What Do We See When We Look at the Sky?
Two lovers are cursed by an evil eye in this witty and inventive modern fairytale set in the sun-dappled Georgian city of Kutaisi
This second feature from Alexandre Koberidze is a two-and-a-half-hour epic made with the playful experimentation and youthful vigour of a short. Set in Kutaisi in Georgia, a city so romantically sun-dappled it makes Paris look like Cumbernauld, it’s a modern fairytale about a young man and woman, Giorgi and Lisa, who fall in love at first sight, but the relationship will never blossom. A mysterious 'evil eye' objects to the union and puts a curse on the couple (information Lisa discovers from a friendly tree sapling, traffic light and rain gutter – a scene delivered with poker-faced sincerity, like all the moments of magic in the film).
With the tension of how the hex will be overturned on the back burner, Koberidze turns his camera on the inhabitants of Kutaisi, and the city fairly bursts with lyrical imbroglio centred around two themes: love and football. Our attention falls on various groups of youngsters, from rambunctious, football-daft kids to flirty teens. We drop in on a husband and wife filmmaking duo working on a movie that requires real couples for its final section; there’s a micro-drama about a pair of football-loving dogs who are eager to watch the World Cup together but can’t decide on the best venue.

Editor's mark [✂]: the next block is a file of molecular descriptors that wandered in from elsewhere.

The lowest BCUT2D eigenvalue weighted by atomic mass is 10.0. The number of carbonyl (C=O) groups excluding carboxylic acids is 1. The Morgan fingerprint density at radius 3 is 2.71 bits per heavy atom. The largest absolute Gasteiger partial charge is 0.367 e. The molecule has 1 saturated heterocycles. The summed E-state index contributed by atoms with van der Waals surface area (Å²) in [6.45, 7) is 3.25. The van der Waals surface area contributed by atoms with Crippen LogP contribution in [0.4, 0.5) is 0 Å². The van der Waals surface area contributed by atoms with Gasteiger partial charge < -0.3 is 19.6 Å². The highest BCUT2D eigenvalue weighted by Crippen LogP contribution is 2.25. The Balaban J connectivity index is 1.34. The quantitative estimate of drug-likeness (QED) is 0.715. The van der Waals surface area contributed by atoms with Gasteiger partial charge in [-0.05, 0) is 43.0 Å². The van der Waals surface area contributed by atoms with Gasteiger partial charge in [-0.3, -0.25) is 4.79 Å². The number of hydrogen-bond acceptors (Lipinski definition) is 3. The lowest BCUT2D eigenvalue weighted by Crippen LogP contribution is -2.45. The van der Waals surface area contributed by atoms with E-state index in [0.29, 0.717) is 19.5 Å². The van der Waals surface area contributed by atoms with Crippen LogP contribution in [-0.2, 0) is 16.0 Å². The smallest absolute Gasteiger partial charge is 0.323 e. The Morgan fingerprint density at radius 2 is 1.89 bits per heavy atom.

These mini-stories drift along and intertwine in beautiful, surprising ways that are simply breathtaking, effortlessly joyous and, cumulatively, deeply moving. And as for the thwarted lovers, Lisa and Giorgi? Let’s just say the transformative power of cinema proves greater than any evil eye.
Released 25 Nov by New Wave; certificate U